As things begin to spiral out of control and our friends begin to change (not for the better), one of them has to the tow the line before everything is lost forever. Can she? Also: Oh hi, Skeet Ulrich… *swoon*
There’s a little witch in all of us. ~ Aunt Jet Owens
I guess you could say this is a Vintage edition of witch movies since none of them are from this millennium. *Shrug* – I love what I love and that’s that.
Practical Magic is adorable, hopeful and has a banging 90’s soundtrack – so as far as I’m concerned it’s up there with the best of them. Sally (Sandra Bullock) and Gillian Owens (Nicole Kidman) are sisters who come from a long line of witches. Including Aunt Frances (Stockard Channing) and Aunt Jet (Dianne Wiest).
They’re very different people. Sally is a homebody while Gillian is a free spirit with a tendency to disappear for long stretches, usually with strange, sexy men in tow. When Sally loses the love of her life in a tragic accident, she is beside herself with grief and Gillian comes home to be with her and her children, in the house they all share with the Aunts.
Little does Sally know there’s an ulterior motive and the sisters bite off almost more than they can chew when they re-animate Gillian’s latest lover – the abusive and accidentally dead Jimmy (Goran Visnjic) – using old school magique. Shame that neither got the memo that what is dead should probably stay dead, eh? Bit of a pisser too that the cop (Aidan Quinn) who turns up to investigate the mysterious disappearance of Jimmy, also happens to be connected to a very specific spell cast by Sally…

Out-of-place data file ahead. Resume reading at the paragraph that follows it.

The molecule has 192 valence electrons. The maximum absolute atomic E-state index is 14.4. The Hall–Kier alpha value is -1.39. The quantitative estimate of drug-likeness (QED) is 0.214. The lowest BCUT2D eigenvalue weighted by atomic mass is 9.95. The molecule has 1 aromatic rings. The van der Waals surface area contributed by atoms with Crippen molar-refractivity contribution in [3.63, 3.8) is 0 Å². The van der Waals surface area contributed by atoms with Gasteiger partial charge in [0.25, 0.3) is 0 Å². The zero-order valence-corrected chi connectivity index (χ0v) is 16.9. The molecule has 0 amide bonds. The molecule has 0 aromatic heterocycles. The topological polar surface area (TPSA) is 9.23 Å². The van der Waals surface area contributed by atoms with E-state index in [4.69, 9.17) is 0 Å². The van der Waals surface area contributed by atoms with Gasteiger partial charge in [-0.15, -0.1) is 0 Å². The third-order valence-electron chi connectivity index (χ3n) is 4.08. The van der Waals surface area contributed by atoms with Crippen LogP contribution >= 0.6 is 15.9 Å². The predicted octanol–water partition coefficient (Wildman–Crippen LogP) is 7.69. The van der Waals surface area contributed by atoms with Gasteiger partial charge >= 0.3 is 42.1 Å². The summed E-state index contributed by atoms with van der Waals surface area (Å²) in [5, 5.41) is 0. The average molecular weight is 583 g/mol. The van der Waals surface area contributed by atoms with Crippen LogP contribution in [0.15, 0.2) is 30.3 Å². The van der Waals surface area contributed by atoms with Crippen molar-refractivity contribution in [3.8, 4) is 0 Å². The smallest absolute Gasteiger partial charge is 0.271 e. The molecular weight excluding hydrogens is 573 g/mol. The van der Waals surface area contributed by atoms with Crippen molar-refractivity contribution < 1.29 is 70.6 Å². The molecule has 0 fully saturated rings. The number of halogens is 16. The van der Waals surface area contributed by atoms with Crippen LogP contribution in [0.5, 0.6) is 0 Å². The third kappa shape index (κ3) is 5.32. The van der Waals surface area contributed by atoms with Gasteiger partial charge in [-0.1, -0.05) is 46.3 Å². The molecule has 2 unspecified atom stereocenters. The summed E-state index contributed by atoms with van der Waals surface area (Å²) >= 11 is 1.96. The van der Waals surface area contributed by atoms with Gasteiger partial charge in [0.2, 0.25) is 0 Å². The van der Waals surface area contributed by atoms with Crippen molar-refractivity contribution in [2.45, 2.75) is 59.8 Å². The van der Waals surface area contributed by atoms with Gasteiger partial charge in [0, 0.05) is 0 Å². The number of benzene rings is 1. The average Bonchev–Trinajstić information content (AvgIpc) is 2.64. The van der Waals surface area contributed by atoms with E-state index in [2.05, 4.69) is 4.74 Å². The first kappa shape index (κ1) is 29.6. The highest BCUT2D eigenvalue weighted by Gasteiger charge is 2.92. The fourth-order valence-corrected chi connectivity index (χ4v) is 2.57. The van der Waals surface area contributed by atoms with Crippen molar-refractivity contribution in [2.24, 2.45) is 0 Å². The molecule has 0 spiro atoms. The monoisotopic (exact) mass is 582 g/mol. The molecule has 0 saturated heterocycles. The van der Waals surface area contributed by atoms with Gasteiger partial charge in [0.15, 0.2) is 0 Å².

God I adore this movie. Both leads are dreamy as fuck and the Stevie Nicks heavy soundtrack will always have a place on my (outdated) iPod shuffle. *Sigh*
I thought maybe I’d seen this movie before but it turns out not to be true. Like exorcism movies, I always get my Ouija board films confused too.
In this case I’m so glad this was new to me because I’ve been binge watching The Haunting of Hill House (2018) this weekend*, which is by the director of this movie, Mike Flanagan. And while I was going through his filmography this popped up, which was already on my 31 Horrors list. Bingo!
In 1967 Los Angeles, a widowed mother and her daughters add a new stunt to bolster their seance scam business by inviting an evil presence into their home, not realizing how dangerous it is.
It’s the swinging sixties and recently widowed Alice Zander (Elizabeth Reaser) has a pretty good fake medium racket going. With the help of her daughters Lina and Doris (Elizabeth Reaser and Lulu Wilson), she is able to convince ordinary folk that their late loved ones are communicating with them beyond the grave.
While some customers are dubious, Alice maintains that they’re offering the legitimate service of comfort and kindness – so who cares if it’s real? I sort of get her rhetoric to be honest. Anyway, the family are still pretty raw over the loss of Roger, the girls’ dad who has recently passed himself.